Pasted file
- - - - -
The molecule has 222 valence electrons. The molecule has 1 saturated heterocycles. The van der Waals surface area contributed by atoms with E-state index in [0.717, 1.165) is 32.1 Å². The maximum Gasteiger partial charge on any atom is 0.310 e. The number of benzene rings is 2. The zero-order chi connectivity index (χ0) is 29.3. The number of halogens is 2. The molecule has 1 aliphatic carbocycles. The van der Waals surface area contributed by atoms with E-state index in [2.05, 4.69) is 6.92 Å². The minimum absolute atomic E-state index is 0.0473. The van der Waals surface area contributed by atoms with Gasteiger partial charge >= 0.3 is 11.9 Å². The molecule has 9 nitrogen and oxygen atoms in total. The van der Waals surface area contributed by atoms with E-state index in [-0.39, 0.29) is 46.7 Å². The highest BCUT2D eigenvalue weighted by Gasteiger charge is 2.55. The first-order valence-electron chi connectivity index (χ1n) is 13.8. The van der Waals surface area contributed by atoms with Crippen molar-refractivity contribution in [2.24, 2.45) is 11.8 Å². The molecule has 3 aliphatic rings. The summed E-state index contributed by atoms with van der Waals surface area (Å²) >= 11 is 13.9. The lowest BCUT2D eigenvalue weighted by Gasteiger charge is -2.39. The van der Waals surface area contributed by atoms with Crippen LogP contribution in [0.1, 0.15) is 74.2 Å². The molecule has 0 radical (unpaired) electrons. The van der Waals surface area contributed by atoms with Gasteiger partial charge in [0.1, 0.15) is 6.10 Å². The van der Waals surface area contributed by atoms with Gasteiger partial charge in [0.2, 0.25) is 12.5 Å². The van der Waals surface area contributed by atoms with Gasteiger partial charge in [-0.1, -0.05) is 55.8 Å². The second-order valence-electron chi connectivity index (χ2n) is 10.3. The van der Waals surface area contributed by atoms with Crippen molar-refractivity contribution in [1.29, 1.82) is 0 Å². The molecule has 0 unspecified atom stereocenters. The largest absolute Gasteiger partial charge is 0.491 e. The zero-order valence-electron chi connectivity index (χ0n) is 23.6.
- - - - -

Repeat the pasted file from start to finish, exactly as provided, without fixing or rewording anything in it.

The molecule has 222 valence electrons. The molecule has 1 saturated heterocycles. The van der Waals surface area contributed by atoms with E-state index in [0.717, 1.165) is 32.1 Å². The maximum Gasteiger partial charge on any atom is 0.310 e. The number of benzene rings is 2. The zero-order chi connectivity index (χ0) is 29.3. The number of halogens is 2. The molecule has 1 aliphatic carbocycles. The van der Waals surface area contributed by atoms with E-state index in [2.05, 4.69) is 6.92 Å². The minimum absolute atomic E-state index is 0.0473. The van der Waals surface area contributed by atoms with Gasteiger partial charge >= 0.3 is 11.9 Å². The molecule has 9 nitrogen and oxygen atoms in total. The van der Waals surface area contributed by atoms with E-state index in [-0.39, 0.29) is 46.7 Å². The highest BCUT2D eigenvalue weighted by Gasteiger charge is 2.55. The first-order valence-electron chi connectivity index (χ1n) is 13.8. The van der Waals surface area contributed by atoms with Crippen molar-refractivity contribution in [2.24, 2.45) is 11.8 Å². The molecule has 3 aliphatic rings. The summed E-state index contributed by atoms with van der Waals surface area (Å²) >= 11 is 13.9. The lowest BCUT2D eigenvalue weighted by Gasteiger charge is -2.39. The van der Waals surface area contributed by atoms with Crippen LogP contribution in [0.1, 0.15) is 74.2 Å². The molecule has 0 radical (unpaired) electrons. The van der Waals surface area contributed by atoms with Gasteiger partial charge in [0.1, 0.15) is 6.10 Å². The van der Waals surface area contributed by atoms with Gasteiger partial charge in [0.2, 0.25) is 12.5 Å². The van der Waals surface area contributed by atoms with Gasteiger partial charge in [-0.1, -0.05) is 55.8 Å². The second-order valence-electron chi connectivity index (χ2n) is 10.3. The van der Waals surface area contributed by atoms with Crippen molar-refractivity contribution in [1.29, 1.82) is 0 Å². The molecule has 0 unspecified atom stereocenters. The largest absolute Gasteiger partial charge is 0.491 e. The zero-order valence-electron chi connectivity index (χ0n) is 23.6.